UK: Joint Venture Partner Has An Obligation To Act In Good Faith

Last Updated: 20 February 2012
Article by Clive Hopewell and Victoria Brett

Ross River Limited & others v Waveley Commercial Limited & Others [2012] EWHC 81

Waveley and Ross River were parties to a JV Agreement to undertake a property development project. Both parties acknowledged that Waveley owed Ross River money under the JV Agreement, although the amount was in dispute. The JV Agreement provided that Ross River would get a share of the net profits on sale of a part of the development site which it could elect to receive either as a fixed sum or a percentage share. Ross River chose the latter on the back of information provided by Waveley.

Waveley subsequently sold the site to a company incorporated by one of its directors, Barnett (B), and Ross River brought proceedings arguing that Waveley and B were liable under terms to be implied into the JV Agreement or pursuant to fiduciary obligations. In particular, Ross River sought to imply into the JV Agreement:-

  • a term preventing Waveley from conducting any business other than that necessary for implementing the development; and
  • a term preventing Waveley and B from acting in any way that would prejudice Waveley's ability to pay the sums owing to Ross River.

The Court held that there was no need to imply the terms, but that Waveley did owe Ross River fiduciary duties:

  • Implied terms - The Court found that neither term should be implied (following AG of Belize v Belize Telecom Limited (2009)). With regard to (a) the Court said that this was too far reaching and there was no support for it in the pre-agreement negotiations. Neither was it obvious nor necessary to give business efficacy to the agreement. With regard to (b) the Court said implying this would mean that potentially, where a contract required one party to pay a debt to the other and the potential debtor dissipated its assets in a way likely to leave it unable to pay its debts, it would be committing a breach of contract.
  • Fiduciary duties Ross River did succeed in respect of part of the fiduciary duties claim. The Court held that Waveley had an implied obligation to act in good faith in its conduct of the joint venture and in its accounting to Ross River in respect of the net profits, and it had an obligation not to do anything in relation to the handling of the joint venture revenues which put itself at an advantage over Ross River.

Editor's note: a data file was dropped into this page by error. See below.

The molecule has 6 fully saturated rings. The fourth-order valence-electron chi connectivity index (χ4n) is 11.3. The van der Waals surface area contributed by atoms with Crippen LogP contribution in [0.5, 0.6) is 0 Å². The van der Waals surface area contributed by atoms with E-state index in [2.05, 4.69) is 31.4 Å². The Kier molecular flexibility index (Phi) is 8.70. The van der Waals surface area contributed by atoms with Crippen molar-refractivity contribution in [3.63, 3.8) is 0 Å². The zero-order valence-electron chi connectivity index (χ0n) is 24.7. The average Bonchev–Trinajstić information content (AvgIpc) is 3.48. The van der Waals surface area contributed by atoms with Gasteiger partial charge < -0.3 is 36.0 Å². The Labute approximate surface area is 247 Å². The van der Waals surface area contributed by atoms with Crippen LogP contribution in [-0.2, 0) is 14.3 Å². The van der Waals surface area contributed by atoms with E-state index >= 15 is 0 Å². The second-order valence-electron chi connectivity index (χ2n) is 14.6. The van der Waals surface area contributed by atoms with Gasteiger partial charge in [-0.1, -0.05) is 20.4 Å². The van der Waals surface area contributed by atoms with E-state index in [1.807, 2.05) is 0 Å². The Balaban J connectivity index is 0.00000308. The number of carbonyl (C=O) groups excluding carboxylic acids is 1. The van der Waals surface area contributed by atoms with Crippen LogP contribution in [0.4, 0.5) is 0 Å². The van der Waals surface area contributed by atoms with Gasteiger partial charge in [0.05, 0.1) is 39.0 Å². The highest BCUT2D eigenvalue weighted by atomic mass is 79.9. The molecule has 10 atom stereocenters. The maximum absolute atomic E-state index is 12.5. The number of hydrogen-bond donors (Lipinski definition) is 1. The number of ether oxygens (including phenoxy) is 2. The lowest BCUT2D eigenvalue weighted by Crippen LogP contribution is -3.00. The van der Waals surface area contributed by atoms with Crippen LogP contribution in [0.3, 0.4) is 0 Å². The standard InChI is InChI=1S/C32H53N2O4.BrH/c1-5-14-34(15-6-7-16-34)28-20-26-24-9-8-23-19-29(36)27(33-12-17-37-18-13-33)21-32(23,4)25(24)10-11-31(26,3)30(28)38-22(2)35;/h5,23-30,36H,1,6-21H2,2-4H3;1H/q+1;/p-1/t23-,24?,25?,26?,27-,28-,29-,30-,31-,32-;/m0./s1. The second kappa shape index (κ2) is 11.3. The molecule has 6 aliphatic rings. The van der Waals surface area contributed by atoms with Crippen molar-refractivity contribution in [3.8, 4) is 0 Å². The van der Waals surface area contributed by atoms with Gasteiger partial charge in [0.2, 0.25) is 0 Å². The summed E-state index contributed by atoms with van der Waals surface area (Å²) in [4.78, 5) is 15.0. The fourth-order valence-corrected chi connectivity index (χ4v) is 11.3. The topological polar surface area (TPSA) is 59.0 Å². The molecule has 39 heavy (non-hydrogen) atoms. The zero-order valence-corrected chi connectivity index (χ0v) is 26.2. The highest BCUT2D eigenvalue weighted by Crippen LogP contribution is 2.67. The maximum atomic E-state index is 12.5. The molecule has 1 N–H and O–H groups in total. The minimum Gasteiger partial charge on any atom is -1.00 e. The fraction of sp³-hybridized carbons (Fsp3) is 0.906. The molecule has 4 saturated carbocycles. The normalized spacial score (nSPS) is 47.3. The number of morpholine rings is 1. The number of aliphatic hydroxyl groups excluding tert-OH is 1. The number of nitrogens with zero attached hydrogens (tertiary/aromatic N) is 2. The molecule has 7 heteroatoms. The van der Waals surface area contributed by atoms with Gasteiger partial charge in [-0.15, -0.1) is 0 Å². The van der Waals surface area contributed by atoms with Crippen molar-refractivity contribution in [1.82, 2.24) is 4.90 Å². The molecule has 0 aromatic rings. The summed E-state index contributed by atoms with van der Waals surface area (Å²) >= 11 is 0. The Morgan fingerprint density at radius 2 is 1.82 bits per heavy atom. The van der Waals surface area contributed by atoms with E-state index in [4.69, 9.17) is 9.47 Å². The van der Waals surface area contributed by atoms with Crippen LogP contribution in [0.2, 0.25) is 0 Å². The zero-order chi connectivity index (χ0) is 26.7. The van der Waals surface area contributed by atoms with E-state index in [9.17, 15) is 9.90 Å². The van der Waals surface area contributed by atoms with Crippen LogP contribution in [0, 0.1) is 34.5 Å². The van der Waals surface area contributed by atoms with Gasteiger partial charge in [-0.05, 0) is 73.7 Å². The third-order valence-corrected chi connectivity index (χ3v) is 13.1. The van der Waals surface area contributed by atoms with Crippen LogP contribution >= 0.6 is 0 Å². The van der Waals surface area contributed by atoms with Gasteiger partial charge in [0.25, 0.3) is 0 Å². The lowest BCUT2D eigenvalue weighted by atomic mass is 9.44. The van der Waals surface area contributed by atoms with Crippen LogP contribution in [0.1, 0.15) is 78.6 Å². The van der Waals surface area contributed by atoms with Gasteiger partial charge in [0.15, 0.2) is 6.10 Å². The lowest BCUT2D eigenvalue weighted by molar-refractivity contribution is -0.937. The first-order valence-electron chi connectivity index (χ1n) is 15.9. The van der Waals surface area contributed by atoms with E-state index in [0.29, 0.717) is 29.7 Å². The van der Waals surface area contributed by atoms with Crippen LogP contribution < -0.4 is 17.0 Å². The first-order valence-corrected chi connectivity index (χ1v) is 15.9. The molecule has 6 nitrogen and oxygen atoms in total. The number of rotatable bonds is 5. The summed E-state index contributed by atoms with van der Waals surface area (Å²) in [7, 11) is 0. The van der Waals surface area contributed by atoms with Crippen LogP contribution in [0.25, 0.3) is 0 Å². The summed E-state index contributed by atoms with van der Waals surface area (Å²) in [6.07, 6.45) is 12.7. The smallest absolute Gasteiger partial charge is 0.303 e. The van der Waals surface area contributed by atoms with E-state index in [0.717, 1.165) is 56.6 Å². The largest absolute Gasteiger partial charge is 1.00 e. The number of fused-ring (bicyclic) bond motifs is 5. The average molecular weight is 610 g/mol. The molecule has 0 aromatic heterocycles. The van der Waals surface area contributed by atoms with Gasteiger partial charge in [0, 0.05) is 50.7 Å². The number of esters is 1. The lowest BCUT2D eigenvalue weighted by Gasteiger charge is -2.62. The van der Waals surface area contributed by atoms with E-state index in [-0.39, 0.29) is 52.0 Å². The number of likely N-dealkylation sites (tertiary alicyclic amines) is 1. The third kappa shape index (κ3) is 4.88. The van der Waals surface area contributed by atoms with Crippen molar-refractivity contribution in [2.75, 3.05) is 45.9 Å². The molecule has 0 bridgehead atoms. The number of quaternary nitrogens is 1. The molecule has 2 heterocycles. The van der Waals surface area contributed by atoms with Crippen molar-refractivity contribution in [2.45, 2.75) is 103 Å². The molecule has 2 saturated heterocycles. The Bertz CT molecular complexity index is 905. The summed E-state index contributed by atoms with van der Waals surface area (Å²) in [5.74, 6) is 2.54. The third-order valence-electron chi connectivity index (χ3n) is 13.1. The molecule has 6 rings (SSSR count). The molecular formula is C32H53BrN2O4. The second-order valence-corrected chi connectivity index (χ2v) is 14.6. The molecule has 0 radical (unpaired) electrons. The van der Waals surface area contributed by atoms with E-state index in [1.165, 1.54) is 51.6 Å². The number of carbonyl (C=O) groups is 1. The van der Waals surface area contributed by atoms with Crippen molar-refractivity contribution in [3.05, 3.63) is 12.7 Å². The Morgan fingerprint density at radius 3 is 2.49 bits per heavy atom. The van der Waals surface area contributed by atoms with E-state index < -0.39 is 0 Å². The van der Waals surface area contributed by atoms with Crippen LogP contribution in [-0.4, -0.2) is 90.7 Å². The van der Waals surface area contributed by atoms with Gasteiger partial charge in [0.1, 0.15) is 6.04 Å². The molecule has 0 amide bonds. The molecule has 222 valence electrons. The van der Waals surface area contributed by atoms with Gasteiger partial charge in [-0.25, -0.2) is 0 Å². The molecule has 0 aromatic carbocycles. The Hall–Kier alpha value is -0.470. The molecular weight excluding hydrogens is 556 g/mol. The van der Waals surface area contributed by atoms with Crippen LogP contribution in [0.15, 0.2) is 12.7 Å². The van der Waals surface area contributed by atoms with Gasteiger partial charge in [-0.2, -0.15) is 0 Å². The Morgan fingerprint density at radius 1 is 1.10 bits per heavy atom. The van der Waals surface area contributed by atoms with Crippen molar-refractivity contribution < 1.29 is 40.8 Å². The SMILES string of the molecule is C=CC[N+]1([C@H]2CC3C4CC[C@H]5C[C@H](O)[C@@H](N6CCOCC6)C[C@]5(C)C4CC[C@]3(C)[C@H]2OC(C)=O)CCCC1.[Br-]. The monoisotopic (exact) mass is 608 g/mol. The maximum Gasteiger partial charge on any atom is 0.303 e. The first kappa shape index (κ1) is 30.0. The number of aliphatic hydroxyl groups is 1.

However, the Court said that Waveley did not owe fiduciary obligations not to allow a conflict between its own interests and its duty to Ross River nor did it have a duty not to profit from its fiduciary position. The Court drew a distinction between the fiduciary relationship between the parties to a JV, where a commercial relationship exists, and those of the classic fiduciary, such as a company director.

    The Court then went further and held that B owed similar fiduciary duties to Ross River. Whilst acknowledging that normally it will not be right to hold that a director of a company which is dealing with a third party owes personal fiduciary obligations to that third party, the Court said the circumstances in this case were special enough to warrant such a finding. The special circumstances were B's long term personal involvement in the development prior to the JV (he had an 80% shareholding in Waveley) and the fact that he was receiving a personal management fee of up to Ł120,000 for managing the JV.
  • Breach of fiduciary duties? The Court was unable to determine whether there was any breach of the fiduciary duties however as that still depended on the final calculation of the net profits by accountants. That said, it was anticipated that the final calculation was likely to reveal that Waveley and B had breached their fiduciary duties by using the JV revenues in a way that jeopardised Ross River's right to payment.

The case confirms that parties to a JV can owe each other fiduciary obligations, and here the Court has extended this principle to a director of a corporate JV party. The Court did acknowledge that it will only do so in exceptional circumstances, not least because such fiduciary obligations may conflict with the statutory duties the director owes to its own company.

If the name Ross River seems familiar, it was a party in a 2007 case on fiduciary duties in joint ventures; in that case Ross River was on the other side, i.e. it was the party alleged to be in breach of fiduciary duty.

The content of this article is intended to provide a general guide to the subject matter. Specialist advice should be sought about your specific circumstances.

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Clive Hopewell
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